Grace and Responsibility

As I turn towards a new year, and the evolution of my own work, I am bringing more of my attention to the idea of radical responsibility. Radical responsibility is the centerpiece of the couple’s work that Samantha and I facilitate. It is a stance that refuses to blame. It means turning toward conflict with a very specific question: how am I responsible for the situation?

Every single time we talk about radical responsibility we have to make the disclaimer that of course people do bad things to people. That we know we live in a culture that reproduces specific patterns of oppression. That some are more vulnerable than others.

All of this we know to be true.

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But we also know something about the Drama Triangle. It explains the codependency trap: Victim. Rescuer. Prosecutor. This is how we assign roles when we come together. We engage our culture and our politics by continually identifying the victim, the rescuer and the prosecutor. We ourselves get a certain payoff by identifying as victim or rescuer. We rock these identities. We fall into the trap.


Radical responsibility seeks to honor the resilience, power and grace of our ancestors. It says: terrible things happened to us, terrible things happening even now, but we are still here. And we did not get here by chance. We bring our attention to each and every way in which we hold power. We seize on every prayer and every lesson that has been passed down by our ancestors. And we honor them with our courage and our strength.


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I see radical responsibility as an antidote to the fragility that defines too many of our spaces today. It shifts our attention from all the ways in which we have been hurt and towards all the ways in which we remain strong.

This is not a stance against healing. Or against safe spaces where people can process trauma, anger and heartache. But it is an invitation to more intentionally define alternative spaces, brave spaces. Spaces where we can practice something different.  It is an invitation to practice ways of being freer and stronger together.

Here we call on the healing power of Grace.

Grace is the corollary of radical responsibility. Once you decide that you don’t want to live by righteously blaming others. Once you understand that your freedom cannot hinge on how someone else feels or thinks. That’s when Grace becomes the antidote.

I appreciate the way Jonathan Rauch defines Grace from the perspective of a nonbeliever.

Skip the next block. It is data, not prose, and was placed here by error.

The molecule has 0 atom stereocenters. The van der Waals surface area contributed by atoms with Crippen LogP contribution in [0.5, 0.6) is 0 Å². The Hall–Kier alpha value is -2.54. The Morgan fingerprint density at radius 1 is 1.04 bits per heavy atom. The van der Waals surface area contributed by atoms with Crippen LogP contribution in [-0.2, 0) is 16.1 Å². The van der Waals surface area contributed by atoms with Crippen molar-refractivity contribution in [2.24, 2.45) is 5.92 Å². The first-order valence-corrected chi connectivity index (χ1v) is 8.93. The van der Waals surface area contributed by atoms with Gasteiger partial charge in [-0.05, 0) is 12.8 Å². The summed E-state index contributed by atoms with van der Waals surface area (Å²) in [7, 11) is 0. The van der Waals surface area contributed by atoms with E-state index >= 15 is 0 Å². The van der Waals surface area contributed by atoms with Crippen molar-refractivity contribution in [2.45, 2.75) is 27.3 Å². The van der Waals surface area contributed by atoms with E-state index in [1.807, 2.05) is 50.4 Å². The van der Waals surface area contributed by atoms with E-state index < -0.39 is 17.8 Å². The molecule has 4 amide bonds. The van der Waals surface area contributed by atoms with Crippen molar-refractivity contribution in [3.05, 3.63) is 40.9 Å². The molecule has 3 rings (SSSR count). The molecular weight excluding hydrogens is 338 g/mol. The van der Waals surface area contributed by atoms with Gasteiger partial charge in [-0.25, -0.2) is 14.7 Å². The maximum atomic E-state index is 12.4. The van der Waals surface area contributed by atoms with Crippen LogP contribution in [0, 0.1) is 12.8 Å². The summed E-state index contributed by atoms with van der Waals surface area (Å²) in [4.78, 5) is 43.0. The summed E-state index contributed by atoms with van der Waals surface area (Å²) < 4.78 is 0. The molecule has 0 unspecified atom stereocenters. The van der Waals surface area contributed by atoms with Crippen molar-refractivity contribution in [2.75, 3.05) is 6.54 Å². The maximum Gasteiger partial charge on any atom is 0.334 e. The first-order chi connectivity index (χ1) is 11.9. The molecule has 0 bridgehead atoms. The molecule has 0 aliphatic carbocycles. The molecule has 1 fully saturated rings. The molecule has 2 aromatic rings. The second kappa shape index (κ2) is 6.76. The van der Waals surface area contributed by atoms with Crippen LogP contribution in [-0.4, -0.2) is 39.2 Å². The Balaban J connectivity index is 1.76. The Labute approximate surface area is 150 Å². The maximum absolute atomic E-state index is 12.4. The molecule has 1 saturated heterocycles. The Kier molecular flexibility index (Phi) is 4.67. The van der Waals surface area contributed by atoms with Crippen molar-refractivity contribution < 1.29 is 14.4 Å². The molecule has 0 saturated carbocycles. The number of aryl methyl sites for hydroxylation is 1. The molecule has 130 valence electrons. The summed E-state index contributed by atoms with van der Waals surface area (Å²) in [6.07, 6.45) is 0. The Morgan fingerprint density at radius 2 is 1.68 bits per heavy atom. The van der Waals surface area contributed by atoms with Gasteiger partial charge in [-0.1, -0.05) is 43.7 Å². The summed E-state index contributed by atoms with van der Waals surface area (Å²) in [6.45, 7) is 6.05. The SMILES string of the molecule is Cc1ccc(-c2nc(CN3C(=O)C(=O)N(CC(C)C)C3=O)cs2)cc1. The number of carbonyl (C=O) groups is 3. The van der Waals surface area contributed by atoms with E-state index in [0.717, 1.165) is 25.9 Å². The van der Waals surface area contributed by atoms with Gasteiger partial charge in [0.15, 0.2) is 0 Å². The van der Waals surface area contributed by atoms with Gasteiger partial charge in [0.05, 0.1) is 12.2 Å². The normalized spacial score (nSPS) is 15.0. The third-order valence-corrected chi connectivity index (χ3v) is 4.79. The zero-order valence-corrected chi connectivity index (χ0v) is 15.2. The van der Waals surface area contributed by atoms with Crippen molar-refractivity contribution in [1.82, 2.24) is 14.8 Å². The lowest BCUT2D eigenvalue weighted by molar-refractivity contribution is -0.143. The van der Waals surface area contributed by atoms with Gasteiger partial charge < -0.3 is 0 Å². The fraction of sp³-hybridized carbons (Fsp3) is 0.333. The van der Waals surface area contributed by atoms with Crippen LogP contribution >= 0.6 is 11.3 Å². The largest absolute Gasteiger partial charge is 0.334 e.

Some combination of generosity and magnanimity, kindness and forgiveness, and empathy — all above the ordinary call of duty, and bestowed even (or especially?) when not particularly earned… regardless of the context, it’s always at least a little unexpected and out of the ordinary.

Grace is not just a blessing for those who have done something wrong. Or those who have not yet learned something that they are here to learn. It isn’t just a magnanimous gift we bestow. Grace is strength because it defines those of us who live by it. Grace is strength because it makes us happy, wise, and evermore free.

As Peter Wehner puts it:

If you find yourself in the company of people whose hearts have been captured by grace, count yourself lucky. They love us despite our messy lives, stay connected to us through our struggles, always holding out the hope of redemption. When relationships are broken… it’s grace that causes people not to give up, to extend the invitation to reconnect, to work through misunderstandings with sensitivity and transparency.

You don’t sense hard edges, dogmatism or self-righteous judgment from gracious people. There’s a tenderness about them that opens doors that had previously been bolted shut. People who have been transformed by grace have a special place in their hearts for those living in the shadows of society. They’re easily moved by stories of suffering and step into the breach to heal. And grace properly understood always produces gratitude.

This is who we can become. It is too easy to scream and be frustrated at all the things that are wrong. There are lot of them. It is harder, but much more rewarding, to live a life of radical responsibility led by the transformative power of Grace.